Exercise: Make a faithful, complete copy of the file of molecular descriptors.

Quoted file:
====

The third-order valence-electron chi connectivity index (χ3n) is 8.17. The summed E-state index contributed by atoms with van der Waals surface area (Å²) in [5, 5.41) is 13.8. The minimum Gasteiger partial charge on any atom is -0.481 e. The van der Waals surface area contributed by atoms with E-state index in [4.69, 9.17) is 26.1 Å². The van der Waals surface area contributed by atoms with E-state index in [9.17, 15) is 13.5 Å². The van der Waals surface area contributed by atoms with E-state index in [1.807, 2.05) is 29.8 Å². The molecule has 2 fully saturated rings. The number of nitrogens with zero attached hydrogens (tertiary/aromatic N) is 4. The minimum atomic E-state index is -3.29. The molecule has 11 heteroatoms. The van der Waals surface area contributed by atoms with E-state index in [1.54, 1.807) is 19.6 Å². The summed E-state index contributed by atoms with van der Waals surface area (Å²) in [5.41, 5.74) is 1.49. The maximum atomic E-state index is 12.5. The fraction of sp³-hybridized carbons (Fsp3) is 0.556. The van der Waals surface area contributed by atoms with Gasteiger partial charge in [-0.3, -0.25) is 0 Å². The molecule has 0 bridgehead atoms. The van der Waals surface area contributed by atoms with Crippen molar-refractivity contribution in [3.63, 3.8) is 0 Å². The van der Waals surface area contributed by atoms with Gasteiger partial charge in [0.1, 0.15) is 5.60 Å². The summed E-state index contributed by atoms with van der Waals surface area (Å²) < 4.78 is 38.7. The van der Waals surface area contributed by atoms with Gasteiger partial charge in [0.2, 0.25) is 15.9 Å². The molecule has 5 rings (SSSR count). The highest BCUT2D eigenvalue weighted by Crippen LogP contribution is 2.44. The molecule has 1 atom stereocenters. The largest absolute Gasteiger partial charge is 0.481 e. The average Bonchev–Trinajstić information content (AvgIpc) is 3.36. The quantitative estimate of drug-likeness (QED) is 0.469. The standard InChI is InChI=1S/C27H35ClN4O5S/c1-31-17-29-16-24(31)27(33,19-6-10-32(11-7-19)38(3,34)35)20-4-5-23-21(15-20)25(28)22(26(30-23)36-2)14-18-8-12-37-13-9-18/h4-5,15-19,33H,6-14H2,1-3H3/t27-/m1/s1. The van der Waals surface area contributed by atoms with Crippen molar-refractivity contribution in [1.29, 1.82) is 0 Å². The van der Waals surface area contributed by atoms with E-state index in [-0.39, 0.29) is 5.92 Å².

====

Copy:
The third-order valence-electron chi connectivity index (χ3n) is 8.17. The summed E-state index contributed by atoms with van der Waals surface area (Å²) in [5, 5.41) is 13.8. The minimum Gasteiger partial charge on any atom is -0.481 e. The van der Waals surface area contributed by atoms with E-state index in [4.69, 9.17) is 26.1 Å². The van der Waals surface area contributed by atoms with E-state index in [9.17, 15) is 13.5 Å². The van der Waals surface area contributed by atoms with E-state index in [1.807, 2.05) is 29.8 Å². The molecule has 2 fully saturated rings. The number of nitrogens with zero attached hydrogens (tertiary/aromatic N) is 4. The minimum atomic E-state index is -3.29. The molecule has 11 heteroatoms. The van der Waals surface area contributed by atoms with E-state index in [1.54, 1.807) is 19.6 Å². The summed E-state index contributed by atoms with van der Waals surface area (Å²) in [5.41, 5.74) is 1.49. The maximum atomic E-state index is 12.5. The fraction of sp³-hybridized carbons (Fsp3) is 0.556. The van der Waals surface area contributed by atoms with Gasteiger partial charge in [-0.3, -0.25) is 0 Å². The molecule has 0 bridgehead atoms. The van der Waals surface area contributed by atoms with Crippen molar-refractivity contribution in [3.63, 3.8) is 0 Å². The van der Waals surface area contributed by atoms with Gasteiger partial charge in [0.1, 0.15) is 5.60 Å². The summed E-state index contributed by atoms with van der Waals surface area (Å²) < 4.78 is 38.7. The van der Waals surface area contributed by atoms with Gasteiger partial charge in [0.2, 0.25) is 15.9 Å². The molecule has 5 rings (SSSR count). The highest BCUT2D eigenvalue weighted by Crippen LogP contribution is 2.44. The molecule has 1 atom stereocenters. The largest absolute Gasteiger partial charge is 0.481 e. The average Bonchev–Trinajstić information content (AvgIpc) is 3.36. The quantitative estimate of drug-likeness (QED) is 0.469. The standard InChI is InChI=1S/C27H35ClN4O5S/c1-31-17-29-16-24(31)27(33,19-6-10-32(11-7-19)38(3,34)35)20-4-5-23-21(15-20)25(28)22(26(30-23)36-2)14-18-8-12-37-13-9-18/h4-5,15-19,33H,6-14H2,1-3H3/t27-/m1/s1. The van der Waals surface area contributed by atoms with Crippen molar-refractivity contribution in [1.29, 1.82) is 0 Å². The van der Waals surface area contributed by atoms with E-state index in [-0.39, 0.29) is 5.92 Å².